“She may have been able to start her prototype in the test kitchen so she could test her market. Then, after testing her market, she may have found a larger facility to create her product at an even greater scale,” he said. “What we want to help entrepreneurs do is not have to have all that up-front capital where they can be focusing on the working capital and product testing, marketing and sales.”
Thompson is confident there is a need for the test kitchen to help produce local products and ready them for market.
“There are a lot of people that are developing products in our community and our district. Some are doing things in their own kitchen . . . There is an opportunity to increase the kitchen capacity and this funding will help us get started, and help entrepreneurs get started,” Thompson said.
FedNor support will help continue development of the critical agri-food sector while strengthening the food supply chains for Canadians
Terry Sheehan, Member of Parliament for Sault Ste. Marie and Parliamentary Secretary to the Ministers of Labour and Seniors, today announced a FedNor investment of $450,000 in the Rural Agri-Innovation Network (RAIN), a division of the Sault Ste. Marie Innovation Centre. The funds will help address the priorities of the Algoma district agri-food sector and promote food processing business development across Northern Ontario. The announcement was made on behalf of the Honourable Patty Hajdu, Minister of Indigenous Services and Minister responsible for FedNor.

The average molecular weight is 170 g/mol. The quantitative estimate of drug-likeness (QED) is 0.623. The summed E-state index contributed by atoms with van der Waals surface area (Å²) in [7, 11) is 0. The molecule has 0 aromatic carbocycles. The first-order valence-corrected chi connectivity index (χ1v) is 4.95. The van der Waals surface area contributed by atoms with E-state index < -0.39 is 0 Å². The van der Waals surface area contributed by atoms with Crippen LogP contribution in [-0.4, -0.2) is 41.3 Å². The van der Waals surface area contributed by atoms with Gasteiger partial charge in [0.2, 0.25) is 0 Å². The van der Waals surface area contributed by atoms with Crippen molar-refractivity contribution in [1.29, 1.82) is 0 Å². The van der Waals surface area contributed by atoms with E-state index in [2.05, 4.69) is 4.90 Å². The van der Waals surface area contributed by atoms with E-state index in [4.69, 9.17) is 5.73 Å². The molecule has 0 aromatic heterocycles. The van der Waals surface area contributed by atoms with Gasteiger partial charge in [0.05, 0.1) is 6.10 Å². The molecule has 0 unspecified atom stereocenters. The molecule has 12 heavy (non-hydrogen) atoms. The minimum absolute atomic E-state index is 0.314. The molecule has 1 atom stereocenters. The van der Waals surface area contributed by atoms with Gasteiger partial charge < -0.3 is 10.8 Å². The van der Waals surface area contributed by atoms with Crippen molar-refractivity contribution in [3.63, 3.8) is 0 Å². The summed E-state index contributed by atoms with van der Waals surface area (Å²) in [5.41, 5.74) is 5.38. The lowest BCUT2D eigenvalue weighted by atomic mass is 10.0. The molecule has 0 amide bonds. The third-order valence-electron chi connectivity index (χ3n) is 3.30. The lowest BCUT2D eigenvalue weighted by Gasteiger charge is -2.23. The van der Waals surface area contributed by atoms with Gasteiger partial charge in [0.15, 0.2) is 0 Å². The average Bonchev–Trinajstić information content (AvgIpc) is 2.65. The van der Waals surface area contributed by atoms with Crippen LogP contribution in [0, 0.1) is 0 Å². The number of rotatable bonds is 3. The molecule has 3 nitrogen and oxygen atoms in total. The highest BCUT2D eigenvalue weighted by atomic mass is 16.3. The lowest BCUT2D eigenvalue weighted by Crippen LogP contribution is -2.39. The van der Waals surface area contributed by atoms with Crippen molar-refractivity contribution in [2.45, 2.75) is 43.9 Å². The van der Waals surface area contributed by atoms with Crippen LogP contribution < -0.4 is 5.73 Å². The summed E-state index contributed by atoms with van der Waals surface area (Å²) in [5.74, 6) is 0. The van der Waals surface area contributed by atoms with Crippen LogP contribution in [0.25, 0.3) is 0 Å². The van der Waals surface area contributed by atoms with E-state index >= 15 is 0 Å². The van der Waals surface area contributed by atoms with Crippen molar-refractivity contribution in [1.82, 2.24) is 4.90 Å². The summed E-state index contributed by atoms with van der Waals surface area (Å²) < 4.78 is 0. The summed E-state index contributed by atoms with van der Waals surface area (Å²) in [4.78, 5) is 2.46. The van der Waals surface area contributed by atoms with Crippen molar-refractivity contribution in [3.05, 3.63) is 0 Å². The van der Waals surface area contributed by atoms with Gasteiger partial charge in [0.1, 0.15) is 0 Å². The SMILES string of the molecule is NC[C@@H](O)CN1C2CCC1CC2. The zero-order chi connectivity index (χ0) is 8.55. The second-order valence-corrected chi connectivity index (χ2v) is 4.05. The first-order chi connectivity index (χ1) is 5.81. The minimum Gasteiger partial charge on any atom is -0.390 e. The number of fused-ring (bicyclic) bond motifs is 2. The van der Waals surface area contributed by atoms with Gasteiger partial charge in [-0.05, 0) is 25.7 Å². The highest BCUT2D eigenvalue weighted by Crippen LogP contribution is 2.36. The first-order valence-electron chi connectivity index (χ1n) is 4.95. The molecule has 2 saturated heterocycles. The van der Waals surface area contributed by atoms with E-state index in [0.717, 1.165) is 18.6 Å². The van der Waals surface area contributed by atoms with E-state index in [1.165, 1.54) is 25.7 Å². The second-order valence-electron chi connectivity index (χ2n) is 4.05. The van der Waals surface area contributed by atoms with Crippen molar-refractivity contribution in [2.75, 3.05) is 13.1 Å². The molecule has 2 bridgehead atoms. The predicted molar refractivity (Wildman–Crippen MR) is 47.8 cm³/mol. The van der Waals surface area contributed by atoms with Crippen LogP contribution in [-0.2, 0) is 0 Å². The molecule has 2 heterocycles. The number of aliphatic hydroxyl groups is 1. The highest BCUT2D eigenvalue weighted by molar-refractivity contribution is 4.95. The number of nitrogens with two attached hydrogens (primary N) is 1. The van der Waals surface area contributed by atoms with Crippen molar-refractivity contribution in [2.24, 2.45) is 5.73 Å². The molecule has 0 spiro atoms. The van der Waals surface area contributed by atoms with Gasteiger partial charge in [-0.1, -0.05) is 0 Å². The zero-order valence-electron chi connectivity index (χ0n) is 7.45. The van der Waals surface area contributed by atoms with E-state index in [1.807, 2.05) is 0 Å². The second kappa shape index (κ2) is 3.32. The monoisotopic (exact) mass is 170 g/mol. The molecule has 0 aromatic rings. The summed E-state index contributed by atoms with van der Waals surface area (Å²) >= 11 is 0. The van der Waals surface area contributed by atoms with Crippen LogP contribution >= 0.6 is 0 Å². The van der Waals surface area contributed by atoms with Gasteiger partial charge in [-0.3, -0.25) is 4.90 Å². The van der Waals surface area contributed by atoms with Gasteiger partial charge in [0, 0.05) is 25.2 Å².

Specifically, the project will help agri-food entrepreneurs in the region by providing training, mentoring, and market development support, including trade show opportunities outside the region. It will also help support a shared commercial test kitchen in Sault Ste. Marie and support other organizations developing similar food distribution and commercial kitchen infrastructure across Northern Ontario. The project will support innovation and improvements in packaging, processing, and waste reduction, including use of up-cycled, cost-effective, and sustainable products, as well as strengthening and expanding supply chain networks. Finally, it will support the development of new growing technologies including vertical farming and hydroponics prototypes.
As part of the project, RAIN will collaborate with agri-food partners in Algoma district and across Northern Ontario, including the Huron North Community Economic Alliance, Algoma University, the Algoma Community Pasture, Agri Tech North, Collège Boréal, Smart Indoor Farming, and other farming and municipal organizations. In addition to strengthening food supply chains in the region, anticipated benefits of this investment include the creation of 37 jobs and maintenance of 44 more, the expansion and modernization of 20 businesses, the creation of two strategic alliances and maintenance of six more, and the acquisition of a research greenhouse.
“Today’s investment in the Rural Agri-Innovation Network will help small businesses grow, expand their production, reach new markets, and create good paying jobs in our region. By tapping into Northern Ontario’s entrepreneurial spirit, we are supporting communities across the region. We are also supporting a stronger agri-food sector, which ultimately means cheaper food prices for all families. We have a plan to grow and economy that works for everyone in Northern Ontario.”
“Supporting farmers, producers, and agri-food entrepreneurs is important because they support communities, and we are proud to help create new opportunities for growth in Algoma district and Northern Ontario. This investment will help strengthen and expand agri-food sector supply chains, and it will also help ensure that good food is produced locally and remains available here at home.”
“FedNor’s support helps make it possible for us to work with farmers and communities to build a resilient agri-food sector in Algoma region and Northern Ontario. These funds will help us develop and foster local expertise and to maximize agri-food opportunities and help our region meet its great potential.”